12/11/2017, 15.31
VATICAN
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Pope: for Christians, patients are at the centre of health care

Pope Francis released his message for the 26th World Day of the Sick, which will be celebrated on 11 February 2018. " The image of the Church as a ‘field hospital’ that welcomes all those wounded by life is a very concrete reality”.

Vatican City (AsiaNews) – In his message for the 26th World Day of the Sick, which will be celebrated on 11 February 2018, Pope Francis said that Christians must focus on patients as people both in Catholic institutions – avoiding the danger of a business mentality – and public facilities, whilst offering support to families who take care of those who suffer.

Entitled ‘Mater Ecclesiae: “Behold, your son... Behold, your mother”. And from that hour the disciple took her into his home.” (Jn 19:26-27)’, the message takes its cue from what Jesus on the cross said to John.

“Before all else, Jesus’ words are the source of Mary’s maternal vocation for all humanity.  Mary was to be, in particular, the Mother of her Son’s disciples, caring for them and their journey through life.  As we know, a mother’s care for her son or daughter includes both the material and spiritual dimensions of their upbringing.”

“John, the beloved disciple, is a figure of the Church, the messianic people.  He must acknowledge Mary as his Mother.  In doing so, he is called to take her into his home, to see in her the model of all discipleship, and to contemplate the maternal vocation that Jesus entrusted to her, with all that it entails: a loving Mother who gives birth to children capable of loving as Jesus commands.  That is why Mary’s maternal vocation to care for her children is entrusted to John and to the Church as a whole.  The entire community of disciples is included in Mary’s maternal vocation.

“John [. . .] can testify to the fact that Jesus met many people suffering from spiritual sickness due to pride (cf. Jn 8:31-39) and from physical ailments (cf. Jn 5:6).  He bestowed mercy and forgiveness upon all, and healed the sick as a sign of the abundant life of the Kingdom, where every tear will be wiped away.  Like Mary, the disciples are called to care for one another, but not only that.  They know that Jesus’ heart is open to all and excludes no one.  The Gospel of the Kingdom must be proclaimed to all, and the charity of Christians must be directed to all, simply because they are persons, children of God.”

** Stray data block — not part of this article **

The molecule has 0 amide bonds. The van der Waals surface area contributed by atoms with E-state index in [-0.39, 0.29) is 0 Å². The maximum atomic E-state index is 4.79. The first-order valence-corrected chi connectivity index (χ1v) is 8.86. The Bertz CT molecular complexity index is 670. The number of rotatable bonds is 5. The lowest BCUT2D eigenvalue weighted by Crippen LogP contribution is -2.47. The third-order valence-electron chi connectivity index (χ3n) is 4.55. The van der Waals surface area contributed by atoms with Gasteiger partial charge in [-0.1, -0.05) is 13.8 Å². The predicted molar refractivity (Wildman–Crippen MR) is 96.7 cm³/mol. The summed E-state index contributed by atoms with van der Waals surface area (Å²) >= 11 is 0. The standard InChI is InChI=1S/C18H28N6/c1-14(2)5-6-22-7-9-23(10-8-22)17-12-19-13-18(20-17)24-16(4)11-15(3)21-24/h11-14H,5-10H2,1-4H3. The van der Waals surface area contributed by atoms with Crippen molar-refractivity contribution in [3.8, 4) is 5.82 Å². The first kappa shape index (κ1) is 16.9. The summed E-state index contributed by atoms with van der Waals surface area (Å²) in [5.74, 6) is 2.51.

The maternal vocation of the Church for those who suffer

“The Church’s maternal vocation to the needy and to the sick has found concrete expression throughout the two thousand years of her history in an impressive series of initiatives on behalf of the sick.  This history of dedication must not be forgotten.  It continues to the present day throughout the world. 

“In countries where adequate public health care systems exist, the work of Catholic religious congregations and dioceses and their hospitals is aimed not only at providing quality medical care, but also at putting the human person at the centre of the healing process, while carrying out scientific research with full respect for life and for Christian moral values.

“In countries where health care systems are inadequate or non-existent, the Church seeks to do what she can to improve health, eliminate infant mortality and combat widespread disease.  Everywhere she tries to provide care, even when she is not in a position to offer a cure. The image of the Church as a ‘field hospital’ that welcomes all those wounded by life is a very concrete reality, for in some parts of the world, missionary and diocesan hospitals are the only institutions providing necessary care to the population.

“The memory of this long history of service to the sick is cause for rejoicing on the part of the Christian community, and especially those presently engaged in this ministry. [. . .] This legacy of the past helps us to build a better future, for example, by shielding Catholic hospitals from the business mentality that is seeking worldwide to turn health care into a profit-making enterprise, which ends up discarding the poor.  Wise organization and charity demand that the sick person be respected in his or her dignity, and constantly kept at the centre of the therapeutic process.  This should likewise be the approach of Christians who work in public structures; through their service, they too are called to bear convincing witness to the Gospel.”

For Francis, the healing power Jesus has bestowed upon the Church also covers the healing provided by families. “We cannot forget the tender love and perseverance of many families in caring for their chronically sick or severely disabled children, parents and relatives.  The care given within families is an extraordinary witness of love for the human person; it needs to be fittingly acknowledged and supported by suitable policies.  Doctors and nurses, priests, consecrated men and women, volunteers, families and all those who care for the sick, take part in this ecclesial mission.  It is a shared responsibility that enriches the value of the daily service given by each.

“To Mary, Mother of tender love, we wish to entrust all those who are ill in body and soul, that she may sustain them in hope.  We ask her also to help us to be welcoming to our sick brothers and sisters.

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